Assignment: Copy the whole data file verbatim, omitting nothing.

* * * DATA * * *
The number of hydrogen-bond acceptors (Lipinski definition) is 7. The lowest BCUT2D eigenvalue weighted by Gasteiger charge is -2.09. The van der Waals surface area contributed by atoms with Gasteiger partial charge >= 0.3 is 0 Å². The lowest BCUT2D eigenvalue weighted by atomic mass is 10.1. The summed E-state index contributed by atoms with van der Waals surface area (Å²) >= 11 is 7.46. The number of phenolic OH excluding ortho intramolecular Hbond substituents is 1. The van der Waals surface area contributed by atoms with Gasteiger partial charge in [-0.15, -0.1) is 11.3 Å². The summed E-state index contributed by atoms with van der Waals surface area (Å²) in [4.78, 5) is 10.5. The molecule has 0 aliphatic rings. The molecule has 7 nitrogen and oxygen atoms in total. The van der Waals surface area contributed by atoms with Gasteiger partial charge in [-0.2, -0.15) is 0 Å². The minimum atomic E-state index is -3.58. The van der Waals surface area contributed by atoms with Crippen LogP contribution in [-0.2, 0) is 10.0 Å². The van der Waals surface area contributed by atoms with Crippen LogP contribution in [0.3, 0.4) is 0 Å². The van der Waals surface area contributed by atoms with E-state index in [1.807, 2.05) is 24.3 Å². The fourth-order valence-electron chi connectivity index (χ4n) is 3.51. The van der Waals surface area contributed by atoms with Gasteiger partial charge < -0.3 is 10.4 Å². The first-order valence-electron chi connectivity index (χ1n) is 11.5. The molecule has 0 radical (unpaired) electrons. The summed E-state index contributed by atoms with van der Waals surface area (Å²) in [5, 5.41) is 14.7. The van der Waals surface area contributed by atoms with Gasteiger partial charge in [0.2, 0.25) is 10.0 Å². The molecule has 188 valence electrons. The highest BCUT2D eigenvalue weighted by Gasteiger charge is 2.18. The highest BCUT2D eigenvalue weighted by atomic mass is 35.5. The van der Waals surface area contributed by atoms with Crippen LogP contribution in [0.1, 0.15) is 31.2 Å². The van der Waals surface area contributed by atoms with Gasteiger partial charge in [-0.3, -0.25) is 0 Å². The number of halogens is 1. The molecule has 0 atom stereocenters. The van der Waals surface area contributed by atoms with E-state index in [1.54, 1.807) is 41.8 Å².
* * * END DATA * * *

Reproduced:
The number of hydrogen-bond acceptors (Lipinski definition) is 7. The lowest BCUT2D eigenvalue weighted by Gasteiger charge is -2.09. The van der Waals surface area contributed by atoms with Gasteiger partial charge >= 0.3 is 0 Å². The lowest BCUT2D eigenvalue weighted by atomic mass is 10.1. The summed E-state index contributed by atoms with van der Waals surface area (Å²) >= 11 is 7.46. The number of phenolic OH excluding ortho intramolecular Hbond substituents is 1. The van der Waals surface area contributed by atoms with Gasteiger partial charge in [-0.15, -0.1) is 11.3 Å². The summed E-state index contributed by atoms with van der Waals surface area (Å²) in [4.78, 5) is 10.5. The molecule has 0 aliphatic rings. The molecule has 7 nitrogen and oxygen atoms in total. The van der Waals surface area contributed by atoms with Gasteiger partial charge in [-0.2, -0.15) is 0 Å². The minimum atomic E-state index is -3.58. The van der Waals surface area contributed by atoms with Crippen LogP contribution in [-0.2, 0) is 10.0 Å². The van der Waals surface area contributed by atoms with Crippen LogP contribution in [0.3, 0.4) is 0 Å². The van der Waals surface area contributed by atoms with E-state index in [1.807, 2.05) is 24.3 Å². The fourth-order valence-electron chi connectivity index (χ4n) is 3.51. The van der Waals surface area contributed by atoms with Gasteiger partial charge < -0.3 is 10.4 Å². The first-order valence-electron chi connectivity index (χ1n) is 11.5. The molecule has 0 radical (unpaired) electrons. The summed E-state index contributed by atoms with van der Waals surface area (Å²) in [5, 5.41) is 14.7. The van der Waals surface area contributed by atoms with Gasteiger partial charge in [0.2, 0.25) is 10.0 Å². The molecule has 188 valence electrons. The highest BCUT2D eigenvalue weighted by Gasteiger charge is 2.18. The highest BCUT2D eigenvalue weighted by atomic mass is 35.5. The van der Waals surface area contributed by atoms with Crippen LogP contribution in [0.1, 0.15) is 31.2 Å². The van der Waals surface area contributed by atoms with Gasteiger partial charge in [-0.3, -0.25) is 0 Å². The number of halogens is 1. The molecule has 0 atom stereocenters. The van der Waals surface area contributed by atoms with E-state index in [1.54, 1.807) is 41.8 Å².